More Than Half of Protesters Arrested in Kenosha Do Not Live There

Updated arrest figures from Kenosha police show that more than half of protesters who have been arrested since the police shooting of Jacob Blake do not live in Kenosha County.

New numbers released by the Kenosha County Sheriff's Department on Thursday say that of the 252 arrests, 132 are of individuals from outside the Wisconsin county.

Protests against racial injustice and police brutality sparked three nights of civil unrest in Kenosha after Blake, a 29-year-old Black resident, was shot seven times in the back by a white police officer. The demonstrations have been known to draw crowds from out of town, which have included, most notably, 17-year-old Kyle Rittenhouse.

Rittenhouse, who came from his home of Antoich, Illinois, roughly 15 miles from Kenosha, was arrested after fatally shooting two protesters and injuring a third during the second night of protests.

The Kenosha County Sheriff's Department declined Newsweek's request for comment.

Kenosha Sheriff Officers
Sheriff's officers stand guard in front of the Kenosha County Court House as people protest against the police shooting of Jacob Blake on August 24, in Kenosha, Wisconsin. Kenosha police reported that more than half of those arrested in the protests do not live in Kenosha County. Scott Olson/Getty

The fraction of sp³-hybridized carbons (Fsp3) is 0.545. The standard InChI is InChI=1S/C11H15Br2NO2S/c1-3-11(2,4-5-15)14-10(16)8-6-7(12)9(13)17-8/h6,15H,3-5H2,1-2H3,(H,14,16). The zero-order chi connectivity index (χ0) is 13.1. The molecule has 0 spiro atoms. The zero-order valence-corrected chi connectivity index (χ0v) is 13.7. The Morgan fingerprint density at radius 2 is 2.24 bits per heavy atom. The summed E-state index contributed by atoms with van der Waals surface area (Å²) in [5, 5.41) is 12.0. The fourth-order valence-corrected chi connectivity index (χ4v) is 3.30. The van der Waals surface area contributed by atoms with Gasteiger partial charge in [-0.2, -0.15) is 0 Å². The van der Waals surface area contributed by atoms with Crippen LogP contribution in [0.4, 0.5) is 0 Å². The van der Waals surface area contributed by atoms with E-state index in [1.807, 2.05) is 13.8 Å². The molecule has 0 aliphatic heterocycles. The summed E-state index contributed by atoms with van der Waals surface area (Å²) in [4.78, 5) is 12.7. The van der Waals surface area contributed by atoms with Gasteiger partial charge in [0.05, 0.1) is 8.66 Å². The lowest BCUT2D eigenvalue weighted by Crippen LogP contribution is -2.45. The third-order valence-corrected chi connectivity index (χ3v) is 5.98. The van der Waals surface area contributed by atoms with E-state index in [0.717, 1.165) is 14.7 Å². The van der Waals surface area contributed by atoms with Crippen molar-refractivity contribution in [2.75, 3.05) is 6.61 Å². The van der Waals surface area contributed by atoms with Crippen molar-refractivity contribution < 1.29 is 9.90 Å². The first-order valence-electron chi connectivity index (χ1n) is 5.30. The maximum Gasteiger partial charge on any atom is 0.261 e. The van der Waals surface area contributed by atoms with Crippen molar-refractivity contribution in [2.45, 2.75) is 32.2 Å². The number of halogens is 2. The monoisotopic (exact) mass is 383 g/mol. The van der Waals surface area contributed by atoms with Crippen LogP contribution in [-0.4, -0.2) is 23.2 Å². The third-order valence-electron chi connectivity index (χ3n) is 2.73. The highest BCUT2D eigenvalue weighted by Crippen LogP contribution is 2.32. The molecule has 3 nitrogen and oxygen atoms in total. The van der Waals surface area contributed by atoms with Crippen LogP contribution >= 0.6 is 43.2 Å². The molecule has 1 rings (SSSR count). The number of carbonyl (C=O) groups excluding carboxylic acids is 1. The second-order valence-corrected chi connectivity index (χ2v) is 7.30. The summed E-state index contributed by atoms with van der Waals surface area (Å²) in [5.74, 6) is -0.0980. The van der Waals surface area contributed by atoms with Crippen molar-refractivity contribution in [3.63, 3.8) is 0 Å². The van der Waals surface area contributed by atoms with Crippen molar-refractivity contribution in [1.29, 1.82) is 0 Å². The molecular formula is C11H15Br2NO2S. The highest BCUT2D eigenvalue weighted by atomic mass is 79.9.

The statistical update noted that as of Thursday, the county has seen eight days and nights of "relatively peaceful activity." Kenosha Mayor John Antaramian lifted the citywide curfew, which had been in place since August 24, on Wednesday after consulting with local law enforcement.

That same day, four protesters filed a federal civil rights lawsuit against the city and county of Kenosha, alleging that police are selectively arresting those breaking curfew. The lawsuit argues that pro-police demonstrators were not being jailed and that their First Amendment rights violated when they were arrested.

In the two videos mentioned in the complaint, officers are "heard providing support and supplies to the militia members while simultaneously enforcing the curfew against protesters."

"The video makes clear that there are two sets of laws—one for those whose message the police support, and one for those whose message the police oppose," the complaint reads.

Kenosha police also reported that the city is facing $1.95 million in damages after the Bureau of Alcohol, Tobacco, Firearms and Explosives found more than 23 fires of interest. The update said damage to county property was an additional $385,000.

During his visit to the city on Tuesday, President Donald Trump thanked law enforcement officials and met with a number of business owners in Kenosha whose properties were damaged during protests. The president pledged $4 million to small business owners whose property was damaged during the violence. Trump also pledged another million to the city's law enforcement.

Trump did not meet with Blake's family during his visit. However, members of Blake's family met Democratic nominee Joe Biden during his stop to the city on Thursday. Blake's attorney Ben Crump said Biden and his wife "had a very engaging 90-minute in-person meeting with the Blake family, including Jacob's father sisters and brother."